Critic's Picks: 10 Best Stephen King Screen Adaptations

10:10 AM 7/19/2018

by Jordan Mintzer

As Hulu prepares to launch 'Castle Rock,' its series based on the Maine-set stories of Stephen King, THR film critic Jordan Mintzer ranks the finest big-screen adaptions of the horror-meister's work.

Carrie_The Shining_It Split - Photofest - H 2018
Courtesy of Photofest(2); Courtesy of Warner Bros.
  1. 10

    Children of the Corn (1984)

    The movie may seem dated, if not downright silly, more than three decades later, but back in 1984 there was many a child (including this critic) traumatized by director Fritz Kiersch’s unsettling account of Nebraskan farm kids murdering adults to ensure themselves a bountiful fall harvest. Filled with kooky religious symbolism and a handful of eerie set pieces — especially one that takes place after Sunday church — Corn has the merit of turning innocent crops into harbingers of brutality and fear.

  2. 9

    It (2017)

    After a passable TV version in 1990, It received a fitful reboot last year from director Andy Muschietti, who turned the tale of Pennywise the killer clown into a box-office smash that became the highest-grossing King adaptation thus far. Marked by a solid script that follows several teenagers terrorized by cinema's scariest funnyman, the movie is a polished thrill ride that dishes out a few legitimate frights. A sequel — which tackles the second half of the novel — is due out in the fall of 2019.

  3. 8

    The Dead Zone (1983)

    One of the more conventional works of the David Cronenberg canon, The Dead Zone stars Christopher Walken as a Maine schoolteacher who wakes up from a coma with psychic powers that enable him to see people's darkest secrets — and dark futures. Produced between the director's more memorable Videodrome and The Fly, this straightforward, if skillfully handled, horror flick still remains one of the better King adaptations to date.

  4. 7

    Christine (1983)

    Horror maestro John Carpenter took a stab at King with this chiller about a nerdy teen who becomes a badass after buying a vintage Plymouth Fury filled with supernatural powers — until the car turns on its driver and all hell breaks lose. Neither the director's best nor his worst, Christine has become a cult classic that's perhaps most known for Carpenter's pulsing score, composed with Alan Howarth.

  5. 6

    The Mist (2007)

    After getting a bit too treacly with The Green Mile, Frank Darabont returned to the supernatural side of King with this underrated sci-fi thriller set in a small Maine town besieged by a biblical apocalypse. Less about the monsters flying around outside than it is about the demons that people harbor within, the film intelligently depicts the way we unravel — or stick together — when disaster strikes. Darabont would tackle similar themes in The Walking Dead, several of whose cast members feature in The Mist.

  6. 5

    Stand By Me (1986)

    Based on King's novella The Body, this coming-of-age story set in 1959 backwoods Oregon quickly became a family classic. With a cast of rising stars that included River Phoenix, Corey Feldman and Kiefer Sutherland, Rob Reiner's third feature would leave an indelible impression on kids who grew up in 1980s — both for its sharply drawn teenage heroes and for the way it depicted the darker sides of growing up. King was moved to tears by the film, claiming it was the best adaptation of his work.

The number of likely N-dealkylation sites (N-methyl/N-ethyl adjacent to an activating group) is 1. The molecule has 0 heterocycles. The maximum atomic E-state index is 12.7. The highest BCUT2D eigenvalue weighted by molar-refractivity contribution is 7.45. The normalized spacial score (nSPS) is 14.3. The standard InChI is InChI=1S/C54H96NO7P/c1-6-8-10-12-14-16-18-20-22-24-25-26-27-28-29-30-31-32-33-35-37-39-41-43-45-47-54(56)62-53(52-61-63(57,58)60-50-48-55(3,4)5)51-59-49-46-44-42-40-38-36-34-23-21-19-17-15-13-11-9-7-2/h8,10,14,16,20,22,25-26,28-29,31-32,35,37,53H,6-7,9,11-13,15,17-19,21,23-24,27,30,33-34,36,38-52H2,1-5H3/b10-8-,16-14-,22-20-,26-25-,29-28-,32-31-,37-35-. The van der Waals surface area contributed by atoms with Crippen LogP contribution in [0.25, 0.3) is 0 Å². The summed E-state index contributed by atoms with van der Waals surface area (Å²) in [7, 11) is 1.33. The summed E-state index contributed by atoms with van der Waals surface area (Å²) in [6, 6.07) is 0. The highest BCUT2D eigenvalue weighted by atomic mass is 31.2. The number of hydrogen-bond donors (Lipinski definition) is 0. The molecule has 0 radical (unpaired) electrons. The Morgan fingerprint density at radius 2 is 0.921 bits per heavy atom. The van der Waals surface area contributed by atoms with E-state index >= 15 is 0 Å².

7. 4

    Misery (1990)

    Writer beware: In Rob Reiner's nail-biting, leg-breaking, book burning two-hander, James Caan and Kathy Bates duke it out to the bloody end as an author and an obsessive reader, characters caught in a violent tale of fandom taken way too far. Marked by its taut turns and claustrophobic atmosphere, the movie remains the only King adaptation to this day to receive an Oscar, which was handed to Bates for her harrowing performance.

  8. 3

    The Shawshank Redemption (1994)

    Few people associate this popular prison drama (ranked No. 1 on IMDb's top-rated movies for a decade and counting) with the work of King, yet its Maine setting is one of several elements that tie it to the writer's oeuvre. Adapted by Frank Darabont (who would go on to bring two more King stories to the screen) and starring Tim Robbins and Morgan Freeman as a pair of jailbirds trying to survive a brutal penitentiary from the 1940s through the '60s, this enduring thriller keeps you hooked to the very last twist.

  9. 2

    Carrie (1976)

    Brian De Palma was the first director to bring a Stephen King book to the screen, turning the author's 1974 debut novel into a sizable horror hit that would spawn plenty of copycats and one underwhelming remake. Sissy Spacek stars as the titular heroine, whose burgeoning psychic powers — coinciding with her burgeoning womanhood — allow her to exact gruesome revenge on a high school filled with heartless jocks and bullying cheerleaders. Prom night has never been the same since.

  10. 1

    The Shining (1980)

    Stephen King said The Shining was the only screen version of one of his novels that he "remembers hating." Yet for most of us, Stanley Kubrick's adaptation remains one of the greatest horror films of all time, if not the greatest. Using unforgettable imagery to depict a family descending into madness at the hands of Jack Nicholson's terrifying patriarch, The Shining is less about scaring viewers than about having them experience a sustained, and sublime, level of dread with their eyes wide open.